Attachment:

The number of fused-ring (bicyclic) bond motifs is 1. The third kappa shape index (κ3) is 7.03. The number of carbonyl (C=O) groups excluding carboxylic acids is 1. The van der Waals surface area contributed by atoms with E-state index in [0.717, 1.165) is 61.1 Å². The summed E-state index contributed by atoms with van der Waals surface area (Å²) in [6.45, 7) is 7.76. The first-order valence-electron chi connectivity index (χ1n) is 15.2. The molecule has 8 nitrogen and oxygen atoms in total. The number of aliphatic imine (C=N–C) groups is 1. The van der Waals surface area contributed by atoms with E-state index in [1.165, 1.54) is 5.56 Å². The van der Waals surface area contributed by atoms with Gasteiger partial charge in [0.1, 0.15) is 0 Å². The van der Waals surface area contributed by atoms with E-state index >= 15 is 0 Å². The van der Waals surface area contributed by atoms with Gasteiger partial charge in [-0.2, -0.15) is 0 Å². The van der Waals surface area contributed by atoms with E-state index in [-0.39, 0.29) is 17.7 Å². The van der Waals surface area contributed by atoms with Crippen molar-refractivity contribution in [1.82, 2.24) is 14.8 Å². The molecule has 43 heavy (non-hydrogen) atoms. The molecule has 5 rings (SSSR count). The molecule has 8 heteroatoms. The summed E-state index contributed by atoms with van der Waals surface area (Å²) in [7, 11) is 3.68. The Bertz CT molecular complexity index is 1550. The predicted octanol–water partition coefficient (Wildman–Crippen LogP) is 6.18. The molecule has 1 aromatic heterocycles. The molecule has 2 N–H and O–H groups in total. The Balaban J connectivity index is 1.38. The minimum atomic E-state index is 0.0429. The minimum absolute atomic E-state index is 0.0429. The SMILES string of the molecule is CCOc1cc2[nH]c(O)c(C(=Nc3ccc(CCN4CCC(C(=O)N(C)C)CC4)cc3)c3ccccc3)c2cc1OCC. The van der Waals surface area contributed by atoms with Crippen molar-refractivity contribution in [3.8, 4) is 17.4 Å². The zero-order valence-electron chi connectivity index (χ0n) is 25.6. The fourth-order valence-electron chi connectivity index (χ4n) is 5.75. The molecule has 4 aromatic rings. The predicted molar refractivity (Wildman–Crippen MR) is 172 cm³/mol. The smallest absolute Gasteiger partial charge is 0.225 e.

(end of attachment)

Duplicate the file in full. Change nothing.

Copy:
The number of fused-ring (bicyclic) bond motifs is 1. The third kappa shape index (κ3) is 7.03. The number of carbonyl (C=O) groups excluding carboxylic acids is 1. The van der Waals surface area contributed by atoms with E-state index in [0.717, 1.165) is 61.1 Å². The summed E-state index contributed by atoms with van der Waals surface area (Å²) in [6.45, 7) is 7.76. The first-order valence-electron chi connectivity index (χ1n) is 15.2. The molecule has 8 nitrogen and oxygen atoms in total. The number of aliphatic imine (C=N–C) groups is 1. The van der Waals surface area contributed by atoms with E-state index in [1.165, 1.54) is 5.56 Å². The van der Waals surface area contributed by atoms with Gasteiger partial charge in [0.1, 0.15) is 0 Å². The van der Waals surface area contributed by atoms with E-state index >= 15 is 0 Å². The van der Waals surface area contributed by atoms with Gasteiger partial charge in [-0.2, -0.15) is 0 Å². The van der Waals surface area contributed by atoms with E-state index in [-0.39, 0.29) is 17.7 Å². The van der Waals surface area contributed by atoms with Crippen molar-refractivity contribution in [1.82, 2.24) is 14.8 Å². The molecule has 43 heavy (non-hydrogen) atoms. The molecule has 5 rings (SSSR count). The molecule has 8 heteroatoms. The summed E-state index contributed by atoms with van der Waals surface area (Å²) in [7, 11) is 3.68. The Bertz CT molecular complexity index is 1550. The predicted octanol–water partition coefficient (Wildman–Crippen LogP) is 6.18. The molecule has 1 aromatic heterocycles. The molecule has 2 N–H and O–H groups in total. The Balaban J connectivity index is 1.38. The minimum atomic E-state index is 0.0429. The minimum absolute atomic E-state index is 0.0429. The SMILES string of the molecule is CCOc1cc2[nH]c(O)c(C(=Nc3ccc(CCN4CCC(C(=O)N(C)C)CC4)cc3)c3ccccc3)c2cc1OCC. The van der Waals surface area contributed by atoms with Crippen molar-refractivity contribution in [3.8, 4) is 17.4 Å². The zero-order valence-electron chi connectivity index (χ0n) is 25.6. The fourth-order valence-electron chi connectivity index (χ4n) is 5.75. The molecule has 4 aromatic rings. The predicted molar refractivity (Wildman–Crippen MR) is 172 cm³/mol. The smallest absolute Gasteiger partial charge is 0.225 e.